The Cape to Cape Track is one of the best ways to explore the stunning landscape of the southwest. The 135km trail is Australia’s longest coastal walk, connecting Cape Naturaliste in the north with Cape Leeuwin, Australia’s most south-westerly point.
The track passes through the region’s most stunning scenery, best swimming beaches, world famous surf spots, waterfalls, sea cliffs and the giant Karri trees.
If you need more convincing it’s also a great way to exercise off all the extra calories from the wine tastings, cheese and all the other things Margaret River and surrounds are famous for.
You don’t have to do the whole thing
If you want to do the entire 135km walk you will need about six days, but unless you’re a hardcore hiker, one of the best thing about the Cape to Cape Track is that you don’t have to walk the entire track. You can walk for as long or as little as you want and keep coming back to do more sections.
No matter where you are along this strip of coast, it’s easy to find the track which passes through most beach carparks along the coast.
If you want to turn it into a day trip, the best thing to do is organise a shuttle and a drop off and pick up point. For longer hikes there are also several new hiking tours available.
You’re guaranteed spectacular scenery no matter where you decide to join the trail. An easy way to get started is at the Cape Naturaliste Lighthouse, the most northern point of the track. From here you can walk the 3km hard-surfaced trail to the imposing Surgarloaf Rock. If you want to keep going, continue along the trail to the popular 4WD only Three Bears surf break.
Other great entry points can be found at Canal Rocks, Indijup Beach, Gracetown and Gnarabup. All of these spots are easily accessible by road and once you’ve found the track you can head either north or south for as long as you wish.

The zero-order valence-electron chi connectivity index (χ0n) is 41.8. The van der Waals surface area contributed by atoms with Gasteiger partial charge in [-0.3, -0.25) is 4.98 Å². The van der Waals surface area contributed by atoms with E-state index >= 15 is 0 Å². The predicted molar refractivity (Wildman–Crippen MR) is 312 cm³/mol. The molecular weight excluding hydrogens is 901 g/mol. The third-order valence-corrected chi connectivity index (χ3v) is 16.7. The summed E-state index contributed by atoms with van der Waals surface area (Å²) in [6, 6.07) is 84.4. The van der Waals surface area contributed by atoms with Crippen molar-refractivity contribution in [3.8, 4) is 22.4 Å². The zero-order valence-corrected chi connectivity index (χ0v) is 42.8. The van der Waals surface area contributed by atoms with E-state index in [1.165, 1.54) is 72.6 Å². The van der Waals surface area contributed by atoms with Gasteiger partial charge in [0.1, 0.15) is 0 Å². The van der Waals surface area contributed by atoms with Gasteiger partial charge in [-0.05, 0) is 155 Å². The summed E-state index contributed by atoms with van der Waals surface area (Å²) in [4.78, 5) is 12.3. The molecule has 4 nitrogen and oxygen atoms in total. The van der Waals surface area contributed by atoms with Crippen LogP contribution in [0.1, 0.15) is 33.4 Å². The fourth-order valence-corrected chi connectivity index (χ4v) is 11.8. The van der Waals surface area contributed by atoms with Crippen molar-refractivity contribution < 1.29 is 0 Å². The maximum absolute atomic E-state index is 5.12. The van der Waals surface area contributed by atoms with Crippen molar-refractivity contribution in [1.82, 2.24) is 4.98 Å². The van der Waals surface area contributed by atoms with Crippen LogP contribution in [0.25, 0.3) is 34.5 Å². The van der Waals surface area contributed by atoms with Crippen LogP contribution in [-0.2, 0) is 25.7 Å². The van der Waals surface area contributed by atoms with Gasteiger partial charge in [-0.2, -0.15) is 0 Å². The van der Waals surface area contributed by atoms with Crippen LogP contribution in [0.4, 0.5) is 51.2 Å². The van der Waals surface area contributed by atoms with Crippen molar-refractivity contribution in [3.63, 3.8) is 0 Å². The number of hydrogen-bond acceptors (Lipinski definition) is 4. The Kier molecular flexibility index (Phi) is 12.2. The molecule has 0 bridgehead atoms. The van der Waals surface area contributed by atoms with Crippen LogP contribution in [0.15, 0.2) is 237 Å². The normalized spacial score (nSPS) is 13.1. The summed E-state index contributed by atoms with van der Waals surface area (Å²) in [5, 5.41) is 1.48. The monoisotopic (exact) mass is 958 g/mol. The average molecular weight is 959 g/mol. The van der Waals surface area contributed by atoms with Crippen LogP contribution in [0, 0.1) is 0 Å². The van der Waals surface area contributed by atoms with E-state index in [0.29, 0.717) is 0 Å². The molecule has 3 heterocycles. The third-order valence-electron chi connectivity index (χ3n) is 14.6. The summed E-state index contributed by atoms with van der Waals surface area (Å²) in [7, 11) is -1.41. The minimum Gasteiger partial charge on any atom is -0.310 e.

Some of the highlights include the Wilyabrup sea cliffs, one of West Australia’s premier rock climbing and abseiling spots and the relatively unknown Quininup Falls, located 2km from Moses Rock car park.
At the southern end of the trail things start to get wilder and less accessible to vehicles. Heading south from Conto Springs, the trail turns inland from the coast and meanders through the giant Karri trees of the Boranup Forest before it heads back along the sandy white beach of Boranup and to Hamelin Bay.
If you’re planning to go for a night or more, there are several accommodation options along the way. The track has four free campsites for hikers with basic facilities including a bush toilet, rainwater tank, picnic tables and seats.
For more luxurious camping there are commercial campsites located near Gracetown and Prevelly. Other accommodation options including hotels, backpackers and B&Bs are available at Yallingup, Gracetown, Prevelly and Hamelin Bay.
Things to Consider
- It can get hot. If you head down during the summer months it can get particularly hot, especially around the northern sections where most of the walking is done on the limestone cliffs with sparse vegetation and little shade.
- It’s remote – you won’t find many shops along the way so make sure that you bring essentials including plenty of water. There are a few rainwater tanks and creeks along the way but don’t count on these to provide you with drinking water.
- Mobile phone coverage is sparse – take this into account before you head off and always take the time to consider what to do in an emergency before you head off into the wilderness.
- It’s sandy – there are many beach sections with long stretches of soft sand. A great but tiring workout for your butt and calf muscles.
For more practical information about the track and maps , head to the Friends of the Cape to Cape Track website here.